This one’s kind of a softball compared with the past couple days, but I am exhausted from the pace of this thing. Like what the h was I thinking committing myself to 31 days of posting about not things like toddlers peeing under the coffee table (happened) or how to make frozen yogurt paleo (answer: eat it fast enough you can pretend it didn’t happen. Ahem.)
Anyway, here’s a softer, gentler post for today. Church weddings – what’s the big deal?
I’ve heard all the arguments about the mountains being God’s cathedrals and the ocean being His swimming pool, or something along those lines, and I’ll heartily concur that nature powerfully reveals God to man, and that there is something awe-inspiring and reverent about being in the great outdoors.
But here’s the deal. A Catholic wedding, the birth of a Christian marriage, is a Sacramental affair. And Sacraments, when at all possible, belong within the consecrated boundaries of a church.
A church building is not just a building to Catholics, you see. Like the Jews of the Old Testament we revere the place where God dwells in a tangible way, where He is truly present. He is of course present everywhere, as the author of all being, but He has chosen to dwell in a particular way (and a deeply humiliating way, when you think about it) in the physical form of bread. I’m talking, of course, about the Eucharist.
The Eucharist, Jesus Christ incarnate in the humble forms of bread and wine, is the heart of the Church. And the Eucharist hidden in the tabernacle (tiny gold box, center of the church, marked by a red, lit candle) is at the heart of a church building.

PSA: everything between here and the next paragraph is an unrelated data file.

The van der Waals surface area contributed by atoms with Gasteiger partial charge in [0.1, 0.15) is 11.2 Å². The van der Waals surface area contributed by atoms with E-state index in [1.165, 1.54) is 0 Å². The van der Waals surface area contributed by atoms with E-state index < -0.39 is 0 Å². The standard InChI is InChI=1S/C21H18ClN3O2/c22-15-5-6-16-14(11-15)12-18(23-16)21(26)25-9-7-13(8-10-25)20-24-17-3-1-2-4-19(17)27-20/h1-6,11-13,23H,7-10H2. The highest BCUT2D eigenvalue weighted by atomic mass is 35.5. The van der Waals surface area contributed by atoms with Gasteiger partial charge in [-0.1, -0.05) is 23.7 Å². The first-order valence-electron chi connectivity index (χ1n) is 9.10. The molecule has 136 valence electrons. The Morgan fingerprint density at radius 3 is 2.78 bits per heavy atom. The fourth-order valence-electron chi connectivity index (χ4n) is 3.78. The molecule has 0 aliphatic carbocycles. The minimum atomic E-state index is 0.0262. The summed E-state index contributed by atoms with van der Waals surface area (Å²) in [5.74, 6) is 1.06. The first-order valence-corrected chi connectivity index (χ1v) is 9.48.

Since Catholics don’t actually get married by a priest (he receives their vows as a witness. it’s the couple themselves who administer the vows to one another) it’s essential that they exchange their vows in the presence of the High Priest, the Eucharistic Jesus, present to them in a powerful and tangible way in the tabernacle. Yes, the priest (or deacon) is there to officiate the wedding ceremony, in one sense. But it is Jesus who receives our pledge our fidelity to our spouse. It is Jesus who extends the grace to make marriage a Sacrament. And it is in Jesus’ house, aka a church, where we go to receive this Sacrament.
Could a couple be married outside (literally, like in a field) the Catholic church and still have a valid marriage? Yep. But it’s not ideal. It would of course be a different matter under situations of duress, like during wartime or political unrest/religious persecution, or when it’s not possible to get to a church, but the desire to have a unique seaside ceremony punctuated by a dolphin salute and fireworks is not sufficient reason to go outside.
Does that make sense?
So it’s not a matter of being stuffy or backwards or old fashioned, at least not in the sense that we’re just not yet hip to the all inclusive splendor of a Sandal’s nuptial package…it’s that we have a very sacramental understanding of the Sacrament of marriage. And certain Sacraments – Baptism, Reconciliation, First Communion, Marriage, Ordination…take place within the physical boundaries of a church, a consecrated space set aside for worship.